She said it really helped her in dealing with the loss of her dog.

I don't recall the name of the book.
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Post Options Post Options   Thanks (0) Thanks(0)   Quote scotchyscotch Quote  Post ReplyReply Direct Link To This Post Posted: 14 October 2012 at 12:59pm
I've got an old dog myself and although generally healthy I can see him getting older in front of me. He's so slow now and sometimes I reckon he's senile. He does have quite a few growths/tumors  on his underside and chest but he seems ok and the vets aren't too bothered after the Biopsy. 

That said he's stressing me out because I think his days are numbered somewhat but I've thought that for probably close to 2 years now.

It's a crap state of affairs right enough.

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Post Options Post Options   Thanks (0) Thanks(0)   Quote StormyKnight Quote  Post ReplyReply Direct Link To This Post Posted: 16 October 2012 at 8:28am
Gutted.  There is an innocense in dogs.  They give unconditional love and friendship.  They don't understand politics or religion and nor would they care.  Their entire world revolves around their owner and they have complete trust.  Owners understand this on some level or another.  That is what makes it so hard to do "the right thing" when the time comes.  I have been there a few times.  There is nothing worse than taking part in easing the pain of a loyal companion.  The peace of mind from ending that pain is a small comfort at first.  While you are easing their pain, yours increases.  There is no way to relate just how much that sucks.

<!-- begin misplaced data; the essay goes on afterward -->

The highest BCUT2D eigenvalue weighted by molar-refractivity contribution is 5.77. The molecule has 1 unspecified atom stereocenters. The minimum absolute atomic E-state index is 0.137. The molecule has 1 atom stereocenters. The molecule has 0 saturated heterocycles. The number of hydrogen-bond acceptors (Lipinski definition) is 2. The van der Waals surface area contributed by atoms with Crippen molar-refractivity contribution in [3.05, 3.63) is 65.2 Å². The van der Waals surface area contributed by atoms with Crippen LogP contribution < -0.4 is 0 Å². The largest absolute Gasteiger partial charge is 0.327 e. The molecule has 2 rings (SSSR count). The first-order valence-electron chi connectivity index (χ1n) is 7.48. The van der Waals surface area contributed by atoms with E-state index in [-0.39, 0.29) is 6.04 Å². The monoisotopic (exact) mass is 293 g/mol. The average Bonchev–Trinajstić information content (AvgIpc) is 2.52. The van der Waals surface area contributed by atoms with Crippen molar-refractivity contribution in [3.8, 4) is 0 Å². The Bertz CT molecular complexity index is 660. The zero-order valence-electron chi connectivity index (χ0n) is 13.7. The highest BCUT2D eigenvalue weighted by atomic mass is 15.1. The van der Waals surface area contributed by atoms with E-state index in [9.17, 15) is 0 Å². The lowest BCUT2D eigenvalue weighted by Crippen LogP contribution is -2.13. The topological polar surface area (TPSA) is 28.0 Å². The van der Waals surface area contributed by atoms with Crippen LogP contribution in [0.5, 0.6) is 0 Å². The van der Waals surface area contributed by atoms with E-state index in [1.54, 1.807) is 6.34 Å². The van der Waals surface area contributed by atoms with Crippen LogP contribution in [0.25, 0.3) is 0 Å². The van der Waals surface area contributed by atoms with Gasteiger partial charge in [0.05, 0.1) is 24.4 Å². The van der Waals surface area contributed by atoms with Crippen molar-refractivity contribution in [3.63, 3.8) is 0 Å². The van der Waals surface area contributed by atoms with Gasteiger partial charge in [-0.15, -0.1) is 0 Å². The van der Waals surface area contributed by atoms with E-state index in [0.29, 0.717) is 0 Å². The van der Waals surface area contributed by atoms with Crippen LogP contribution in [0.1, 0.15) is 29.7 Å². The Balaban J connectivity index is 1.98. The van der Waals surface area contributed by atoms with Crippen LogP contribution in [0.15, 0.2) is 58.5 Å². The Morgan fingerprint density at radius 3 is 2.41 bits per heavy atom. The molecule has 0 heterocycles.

Edited by StormyKnight - 16 October 2012 at 8:29am
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Post Options Post Options   Thanks (0) Thanks(0)   Quote Reb Cpl Quote  Post ReplyReply Direct Link To This Post Posted: 16 October 2012 at 8:39am
Originally posted by StormyKnight StormyKnight wrote:

Gutted.  There is an innocense in dogs.  They give unconditional love and friendship.  They don't understand politics or religion and nor would they care.  Their entire world revolves around their owner and they have complete trust.  Owners understand this on some level or another.  That is what makes it so hard to do "the right thing" when the time comes.  I have been there a few times.  There is nothing worse than taking part in easing the pain of a loyal companion.  The peace of mind from ending that pain is a small comfort at first.  While you are easing their pain, yours increases.  There is no way to relate just how much that sucks.


Holy crap, this.